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Review by Markus Stamm, published January 2013
Special thanks to Markus Danz for providing the lens!
We usually focus on current lenses here at photozone, or very popular ones among the discontinued ones. However, sometimes we're offered somewhat exotic or rare lenses that out of curiosity we simply can not resist to review. One such lens is the Tokina AF 300mm f/4 AT-X (or, as it was called in the catalog, the AT-X 304AF).
Not much information is available online about this lens (it isn't even mentioned on Tokina's own web site). It was introduced in the 90's and discontinued early in the new century. Despite being very affordable compared to the OEM offerings of the time, it seems the lens was never very popular, which makes it a rare item nowadays.
One property remained, though: if you can actually find one for sale, the price is usually very low. The unit we had available for this review sold for just 200 EUR.
So, let's have a look at how the lens performs on our current FX test camera, the Nikon D3x.
The build quality of the lens is excellent and up to professional grade standards. The surface features a crinkle finish very similar to the one on high-end Nikon lenses of the same era.
The rubberized focus ring is nicely damped and operates smoothly. However, it rotates during AF operations. There is no AF/M switch on the lens, MF mode has to be set on the camera.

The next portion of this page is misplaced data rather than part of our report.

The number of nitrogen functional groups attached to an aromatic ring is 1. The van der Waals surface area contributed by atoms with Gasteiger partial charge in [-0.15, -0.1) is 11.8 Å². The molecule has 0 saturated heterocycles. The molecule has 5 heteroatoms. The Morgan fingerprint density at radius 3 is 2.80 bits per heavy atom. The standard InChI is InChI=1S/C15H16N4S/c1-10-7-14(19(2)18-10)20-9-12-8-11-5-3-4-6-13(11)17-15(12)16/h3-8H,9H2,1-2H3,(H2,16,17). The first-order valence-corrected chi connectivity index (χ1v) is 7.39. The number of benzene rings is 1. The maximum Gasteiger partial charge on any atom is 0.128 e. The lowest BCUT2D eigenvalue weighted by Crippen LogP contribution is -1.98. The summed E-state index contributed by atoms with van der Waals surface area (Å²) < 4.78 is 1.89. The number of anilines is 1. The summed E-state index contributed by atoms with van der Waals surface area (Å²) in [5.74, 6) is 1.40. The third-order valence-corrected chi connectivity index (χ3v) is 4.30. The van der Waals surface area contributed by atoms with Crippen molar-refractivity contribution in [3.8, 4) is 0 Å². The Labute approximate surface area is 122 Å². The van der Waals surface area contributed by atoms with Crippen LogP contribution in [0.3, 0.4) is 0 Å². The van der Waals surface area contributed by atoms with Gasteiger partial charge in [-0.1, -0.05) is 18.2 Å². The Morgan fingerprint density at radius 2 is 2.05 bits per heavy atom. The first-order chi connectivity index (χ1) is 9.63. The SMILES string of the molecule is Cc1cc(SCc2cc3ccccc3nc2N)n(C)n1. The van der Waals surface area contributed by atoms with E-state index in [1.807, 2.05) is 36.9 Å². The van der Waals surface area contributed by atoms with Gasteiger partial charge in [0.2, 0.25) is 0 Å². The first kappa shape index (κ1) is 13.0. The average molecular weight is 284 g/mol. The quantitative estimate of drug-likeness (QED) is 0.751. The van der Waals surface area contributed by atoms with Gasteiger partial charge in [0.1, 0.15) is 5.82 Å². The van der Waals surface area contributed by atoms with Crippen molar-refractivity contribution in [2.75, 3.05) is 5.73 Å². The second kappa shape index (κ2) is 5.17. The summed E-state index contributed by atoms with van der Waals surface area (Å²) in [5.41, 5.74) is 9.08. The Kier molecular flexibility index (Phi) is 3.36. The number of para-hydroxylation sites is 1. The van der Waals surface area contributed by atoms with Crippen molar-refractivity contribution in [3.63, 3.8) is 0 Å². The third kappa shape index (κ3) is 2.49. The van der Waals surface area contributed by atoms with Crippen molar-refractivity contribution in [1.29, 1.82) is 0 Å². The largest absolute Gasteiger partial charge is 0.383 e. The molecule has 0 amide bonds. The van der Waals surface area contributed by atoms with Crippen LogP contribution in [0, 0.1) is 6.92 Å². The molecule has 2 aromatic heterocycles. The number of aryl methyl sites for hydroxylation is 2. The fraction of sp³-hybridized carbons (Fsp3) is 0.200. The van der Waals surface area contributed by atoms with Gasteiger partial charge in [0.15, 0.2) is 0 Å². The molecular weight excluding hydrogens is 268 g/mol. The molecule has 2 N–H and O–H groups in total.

The lens comes with a built-in hood and a (non-removable) tripod collar. Despite all these additions, the Tokina is still quite compact for a 300mm f/4 lens.
The lens has no internal AF motor and relies on a slotted drive screw operated by the camera, so AF is not available on entry-level Nikon DSLRs. As a result of the screw drive, AF operation will generate a moderate degree of noise. However, the AF speed is quite fast.
Thanks to a rear focus group, the physical length of the lens remains constant regardless of the focus setting and the front element does not rotate. Using a polarizer is therefore no problem.
The Tokina is not a G-type lens, so it still features a classic aperture ring. It is, however, already a D-type lens and provides distance information to the camera (required for a modern camera's matrix metering to work).
|Optical construction||9 elements in 7 groups including 2 SD elements|
|Number of aperture blades||9|
|min. focus distance||2.0 m|
|Dimensions||187 x 84 mm|
|Filter size||77 mm (non-rotating)|
|Hood||barrel-shaped, slide-out (built-in)|
|Other features||Lens provides distance (D) information to the camera|